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A THOUGHT SUGGESTED BY A VIEW
OF SADDLEBACK IN CUMBERLAND. *
The winds are tyrannous and strong;
As loud the torrents throng !
They bind the earth and sky together. But oh! the sky and all its forms, how quiet ! The things that seek the earth, how full of noise
SONG, EX IMPROVISO,
LADY'S BEAUTY. + 'TIS not the lily brow I prize,
Nor roseate cheeks nor sunny eyes,
Enough of lilies and of roses !
That look which Love alone can see.
"Έρως άει λάληδρος έταιρος. IN many ways doth the full heart reveal
The presence of the love it would conceal ;
* The Amulet, 1833.
of The Keepsake, 1830.
But in far more th' estranged heart lets know
WHAT IS LIFE ? *
RESEMBLES life what once was deem'd of
Too ample in itself for human sight? [light, An absolute self—an element ungroundedAll that we see, all colours of all shade
By encroach of darkness made ?Is
very life by consciousness unbounded ? And all the thoughts, pains, joys of mortal breath, A war-embrace of wrestling life and death?
HUMILITY THE MOTHER OF CHARITY.
Is but the fewest faults to have :-
To God, thy conscience, and the grave.
ON AN INFANT
WHICH DIED BEFORE BAPTISM.
“ BE, rather than be call'd, a child of God,"
Death whisper'd with assenting nod, Its head upon its mother's breast,
* The Literary Souvenir, 1829.
The Baby bow'd, without demurOf the kingdom of the Blest
Possessor, not inheritor.
-E coelo descendit yvūbi ceavtóv.-Juvenal. Tvüli ceavrov -and is this the prime And heaven-sprung adage of the olden time ! Say, canst thou make thyself ?-Learn first that
trade;Haply thou mayst know what thyself had made. What hast thou, Man, that thou darest call thine
own?What is there in thee, Man, that can be known ?Dark fluxion, all unfixable by thought, A phantom dim of past and future wrought, Vain sister of the worm,-life, death, soul, clodIgnore thyself, and strive to know thy God!
Beareth all things.--2 Cor. xiii. 7. GENTLY I took that which ungently came,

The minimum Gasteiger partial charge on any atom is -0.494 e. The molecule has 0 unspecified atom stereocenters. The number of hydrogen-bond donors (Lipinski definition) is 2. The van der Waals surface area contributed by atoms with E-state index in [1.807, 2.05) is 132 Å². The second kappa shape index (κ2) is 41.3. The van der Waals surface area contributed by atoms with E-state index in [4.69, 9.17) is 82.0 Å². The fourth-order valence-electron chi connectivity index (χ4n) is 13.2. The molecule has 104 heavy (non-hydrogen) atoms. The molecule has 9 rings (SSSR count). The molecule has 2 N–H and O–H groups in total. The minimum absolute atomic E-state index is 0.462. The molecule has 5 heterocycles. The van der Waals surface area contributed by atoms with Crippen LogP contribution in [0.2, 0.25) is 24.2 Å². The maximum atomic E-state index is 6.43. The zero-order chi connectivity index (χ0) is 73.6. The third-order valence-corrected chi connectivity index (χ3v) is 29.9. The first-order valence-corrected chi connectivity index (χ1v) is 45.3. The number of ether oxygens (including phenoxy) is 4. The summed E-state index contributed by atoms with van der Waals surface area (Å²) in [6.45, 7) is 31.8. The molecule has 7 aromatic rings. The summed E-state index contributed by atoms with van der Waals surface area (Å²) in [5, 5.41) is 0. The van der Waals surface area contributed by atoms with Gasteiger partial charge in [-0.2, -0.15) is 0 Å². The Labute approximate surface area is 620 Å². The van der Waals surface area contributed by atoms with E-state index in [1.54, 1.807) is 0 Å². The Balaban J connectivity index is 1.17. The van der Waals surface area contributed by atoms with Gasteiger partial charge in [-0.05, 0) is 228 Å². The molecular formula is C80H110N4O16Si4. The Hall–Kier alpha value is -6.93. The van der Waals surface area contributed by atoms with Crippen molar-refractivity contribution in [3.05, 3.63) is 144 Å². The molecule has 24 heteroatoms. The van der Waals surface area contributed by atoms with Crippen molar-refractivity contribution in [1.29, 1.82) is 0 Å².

And without scorn forgave :-Do thou the
A wrong done to thee think a cat's-eye spark Thou wouldst not see, were not thine own heart
dark. Thine own keen sense of wrong that thirsts for sin, Fear that—the spark self-kindled from within,
Which blown upon will blind thee with its glare,
MY BAPTISMAL BIRTH-DAY.* GOD'S child in Christ adopted,—Christ my all,
What that earth boasts were not lost cheaply,
rather Than forfeit that blest name, by which I call The Holy One, the Almighty God, my Father ? — Father ! in Christ we live, and Christ in TheeEternal Thou, and everlasting we. The heir of heaven, henceforth I fear not death : In Christ I live! in Christ I draw the breath Of the true life !-Let then earth, sea, and sky Make war against me! On my front I show Their mighty master's seal. In vain they try To end my life, that can but end its woe.Is that a death-bed where a Christian lies ? Yes! but not his—'tis Death itself there dies.
* These are presumably the verses recited by Coleridge to Emerson when the latter made a pilgrimage to Highgate on Το του ΕΣΤΗΣΕ του επιδανούς Epitaphium testamentarium αυτόγραφον. Quæ linquam, aut nihil, aut nihili, aut vix sunt mea.
EPITAPH. STOP, Christian passer-by !—Stop, child of God, •
And read with gentle breast. Beneath this sod A poet lies, or that which once seem'd he.O, lift one thought in prayer for S. T. C.; That he who many a year with toil of breath Found death in life, may here find life in death! Mercy for praise—to be forgiven for fame He ask'd, and hoped, through Christ. Do thou
9th November, 1833.
August 5, 1833. “When I rose to go, he said, “I do not know whether you care about poetry, but I will repeat some verses I lately made on my baptismal anniversary,' and he recited with strong emphasis, standing, ten or twelve lines, beginning, ‘Born unto God in Christ—""-ENGLISH Traits, § 1, First Visit to England.
* Literary Souvenir, 1827.